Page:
by Steve Park


parkIt is probably assumed that most people who play horn at a professional level would choose to do it for a living. But that may not always be the best path to take. I have chosen a different path than most and have really been happy with the results.

I have always been good at playing horn. While I was still in junior high school, the high school band director recruited me to play in his band. They were preparing to perform at the Mid-west Clinic in Chicago, which means that they were one of the top bands in the country. They already had 5 horns, so they really didn’t need me. But the band director recognized that I played really well and offered me the opportunity.

I was first chair in All-state band. There were 8 horns in the section. As a senior in high school, I played 3rd horn in the orchestra and brass choir at the University of Utah. Both groups met in the afternoon on alternate days. I was able to arrange my schedule so that I could leave the high school early each day to make the rehearsals.

As a freshman at the University of Utah I had a full tuition music scholarship and played first horn in all the groups. I also got my first taste of studio recording. We recorded the theme music for the KSL Channel 5 News. The horn part was dominant in the music, and for the next couple of years I got to hear myself every time my parents watched the evening news. Today I do studio recording sessions on a regular basis and play in most of the contract orchestra gigs in the Salt Lake City area. At a recording session a couple of years ago, one of the Utah Symphony horn players asked me why I didn’t play professionally.

 

Which brings me back to the title of this article. I love to teach. I must say that I didn’t know this would be the case when I first started teaching. It took me a couple of years to discover that I really liked teaching and that I was good at it. I taught high school band for 10 years, and I have been teaching junior high school band (7th – 9th grades) for 15 years. I love teaching young students to play an instrument. I love the first day when they get their brand-new instruments and are so excited. I love the first school concert, which happens just 8 weeks later. I love their enthusiasm, which continues to grow and grow as they get better each year. It is satisfying to play well in a concert or recording session. But for me, it is, perhaps, more rewarding to stand in front of a group of students that I have worked with and grown close to for months and years and conduct them as we create something special and beautiful together. The applause of an audience at a performance where I am playing horn is great! But the heartfelt, appreciative applause of parents after their children have played with skill and obvious joy is another feeling entirely. I don’t get teary-eyed as a performer. It happens to me often and I teach and work with my young students.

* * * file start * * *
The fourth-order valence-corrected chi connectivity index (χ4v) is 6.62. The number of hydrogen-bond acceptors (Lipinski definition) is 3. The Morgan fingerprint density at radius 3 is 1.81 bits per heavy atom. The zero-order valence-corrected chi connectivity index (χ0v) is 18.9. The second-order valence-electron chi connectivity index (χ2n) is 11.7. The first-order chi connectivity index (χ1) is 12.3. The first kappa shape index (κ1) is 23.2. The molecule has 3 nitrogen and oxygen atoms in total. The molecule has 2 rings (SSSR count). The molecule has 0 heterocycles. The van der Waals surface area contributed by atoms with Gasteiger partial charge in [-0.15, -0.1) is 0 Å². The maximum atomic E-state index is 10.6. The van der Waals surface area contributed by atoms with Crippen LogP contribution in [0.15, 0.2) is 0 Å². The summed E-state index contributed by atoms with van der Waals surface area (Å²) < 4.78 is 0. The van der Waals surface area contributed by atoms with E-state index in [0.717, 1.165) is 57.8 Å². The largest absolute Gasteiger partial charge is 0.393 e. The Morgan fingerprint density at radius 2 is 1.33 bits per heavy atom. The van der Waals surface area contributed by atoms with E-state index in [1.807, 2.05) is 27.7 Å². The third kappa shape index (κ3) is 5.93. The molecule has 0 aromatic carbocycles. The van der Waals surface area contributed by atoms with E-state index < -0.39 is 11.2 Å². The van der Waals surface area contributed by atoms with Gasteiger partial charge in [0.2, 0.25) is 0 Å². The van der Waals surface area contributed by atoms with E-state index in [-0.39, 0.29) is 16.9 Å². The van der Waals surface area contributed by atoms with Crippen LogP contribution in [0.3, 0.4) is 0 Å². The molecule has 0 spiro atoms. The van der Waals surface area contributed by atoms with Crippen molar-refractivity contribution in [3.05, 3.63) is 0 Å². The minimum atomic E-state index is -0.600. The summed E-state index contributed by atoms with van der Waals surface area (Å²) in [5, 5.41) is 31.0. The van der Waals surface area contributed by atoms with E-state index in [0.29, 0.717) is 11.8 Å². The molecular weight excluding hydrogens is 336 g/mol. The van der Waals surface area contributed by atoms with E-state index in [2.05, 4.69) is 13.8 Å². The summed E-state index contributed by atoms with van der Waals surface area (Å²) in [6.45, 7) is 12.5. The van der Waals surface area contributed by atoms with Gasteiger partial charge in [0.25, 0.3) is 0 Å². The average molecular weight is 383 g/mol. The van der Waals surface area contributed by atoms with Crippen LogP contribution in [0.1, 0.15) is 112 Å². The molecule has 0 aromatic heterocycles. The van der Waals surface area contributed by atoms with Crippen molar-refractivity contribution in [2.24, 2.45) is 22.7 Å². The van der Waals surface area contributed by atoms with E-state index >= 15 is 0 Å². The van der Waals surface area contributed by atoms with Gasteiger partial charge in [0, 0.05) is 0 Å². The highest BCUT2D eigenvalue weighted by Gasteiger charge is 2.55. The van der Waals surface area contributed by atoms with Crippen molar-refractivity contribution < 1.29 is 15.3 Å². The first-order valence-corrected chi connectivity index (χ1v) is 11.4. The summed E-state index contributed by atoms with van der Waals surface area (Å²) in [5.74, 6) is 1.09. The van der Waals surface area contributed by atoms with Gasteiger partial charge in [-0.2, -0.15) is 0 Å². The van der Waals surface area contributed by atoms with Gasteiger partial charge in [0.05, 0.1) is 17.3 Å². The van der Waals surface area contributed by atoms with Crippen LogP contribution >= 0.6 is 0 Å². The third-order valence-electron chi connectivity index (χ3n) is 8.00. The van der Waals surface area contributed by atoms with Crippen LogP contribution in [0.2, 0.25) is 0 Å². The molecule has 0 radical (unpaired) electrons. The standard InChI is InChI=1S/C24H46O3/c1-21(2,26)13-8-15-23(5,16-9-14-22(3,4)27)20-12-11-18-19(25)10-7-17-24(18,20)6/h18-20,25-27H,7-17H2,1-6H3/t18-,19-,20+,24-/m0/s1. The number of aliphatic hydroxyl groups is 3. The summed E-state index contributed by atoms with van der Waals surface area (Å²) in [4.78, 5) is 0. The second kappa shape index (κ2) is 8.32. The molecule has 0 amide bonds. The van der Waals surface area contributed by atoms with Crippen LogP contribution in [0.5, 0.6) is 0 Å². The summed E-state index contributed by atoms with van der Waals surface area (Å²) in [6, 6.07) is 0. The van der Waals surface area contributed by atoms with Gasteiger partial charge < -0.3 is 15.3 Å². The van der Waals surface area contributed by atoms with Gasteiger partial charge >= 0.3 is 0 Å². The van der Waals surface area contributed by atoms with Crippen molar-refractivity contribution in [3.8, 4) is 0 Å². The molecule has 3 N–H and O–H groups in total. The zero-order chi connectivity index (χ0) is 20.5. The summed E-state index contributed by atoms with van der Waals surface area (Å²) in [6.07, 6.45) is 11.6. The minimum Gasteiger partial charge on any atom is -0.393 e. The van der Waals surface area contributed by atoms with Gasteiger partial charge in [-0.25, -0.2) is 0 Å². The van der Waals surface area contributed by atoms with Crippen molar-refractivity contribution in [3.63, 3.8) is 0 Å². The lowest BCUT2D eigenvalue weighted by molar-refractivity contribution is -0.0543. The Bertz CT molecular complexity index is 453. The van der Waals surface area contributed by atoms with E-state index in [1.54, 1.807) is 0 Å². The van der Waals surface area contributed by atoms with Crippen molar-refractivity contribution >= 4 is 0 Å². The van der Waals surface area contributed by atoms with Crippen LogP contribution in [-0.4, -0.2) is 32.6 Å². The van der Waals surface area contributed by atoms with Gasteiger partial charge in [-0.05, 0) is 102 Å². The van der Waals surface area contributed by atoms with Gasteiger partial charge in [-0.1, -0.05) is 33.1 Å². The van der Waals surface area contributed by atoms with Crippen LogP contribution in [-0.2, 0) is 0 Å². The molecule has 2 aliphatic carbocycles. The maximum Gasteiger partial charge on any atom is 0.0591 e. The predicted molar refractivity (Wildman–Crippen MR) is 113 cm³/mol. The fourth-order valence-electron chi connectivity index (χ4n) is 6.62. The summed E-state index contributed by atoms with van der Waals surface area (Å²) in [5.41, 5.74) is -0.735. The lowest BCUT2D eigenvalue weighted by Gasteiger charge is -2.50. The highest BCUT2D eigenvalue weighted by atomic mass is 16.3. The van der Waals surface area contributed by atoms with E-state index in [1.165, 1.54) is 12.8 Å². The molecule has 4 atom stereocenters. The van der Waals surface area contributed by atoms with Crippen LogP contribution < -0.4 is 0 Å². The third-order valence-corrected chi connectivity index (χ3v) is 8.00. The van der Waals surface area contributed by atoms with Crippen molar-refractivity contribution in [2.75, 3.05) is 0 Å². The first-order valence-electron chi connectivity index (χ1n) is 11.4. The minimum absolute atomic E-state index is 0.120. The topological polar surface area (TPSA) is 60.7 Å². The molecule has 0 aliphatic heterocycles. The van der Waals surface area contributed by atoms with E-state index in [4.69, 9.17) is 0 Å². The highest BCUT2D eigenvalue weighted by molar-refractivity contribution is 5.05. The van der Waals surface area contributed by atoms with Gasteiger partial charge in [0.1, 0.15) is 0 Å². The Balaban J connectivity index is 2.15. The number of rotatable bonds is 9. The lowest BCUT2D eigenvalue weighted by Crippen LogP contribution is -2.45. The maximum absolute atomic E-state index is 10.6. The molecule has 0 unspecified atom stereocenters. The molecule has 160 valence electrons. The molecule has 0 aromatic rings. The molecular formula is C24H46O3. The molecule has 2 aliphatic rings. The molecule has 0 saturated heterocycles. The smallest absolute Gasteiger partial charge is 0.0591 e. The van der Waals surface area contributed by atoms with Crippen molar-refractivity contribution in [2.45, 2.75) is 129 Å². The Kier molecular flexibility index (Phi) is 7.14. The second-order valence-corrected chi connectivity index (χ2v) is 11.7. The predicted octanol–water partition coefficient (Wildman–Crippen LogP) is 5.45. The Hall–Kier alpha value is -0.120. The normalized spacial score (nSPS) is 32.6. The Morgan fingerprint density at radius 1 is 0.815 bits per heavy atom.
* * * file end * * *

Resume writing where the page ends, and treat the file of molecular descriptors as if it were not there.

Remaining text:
From a financial standpoint, I also appreciate the economic stability, benefits, and retirement package that I have as a teacher. I don’t have to worry if my school is going to be in business next year!

So, I really do enjoy the best of both worlds. I am rehearsing and performing on my horn on a weekly basis. It is rewarding and I enjoy it a lot. It also gives me a lot of extra spending money each month, which is an added bonus! And I get to teach young people about the wonderful world of music. I am fortunate to be in a position to be an influence for good in their lives, and that brings a lot of joy into mine.

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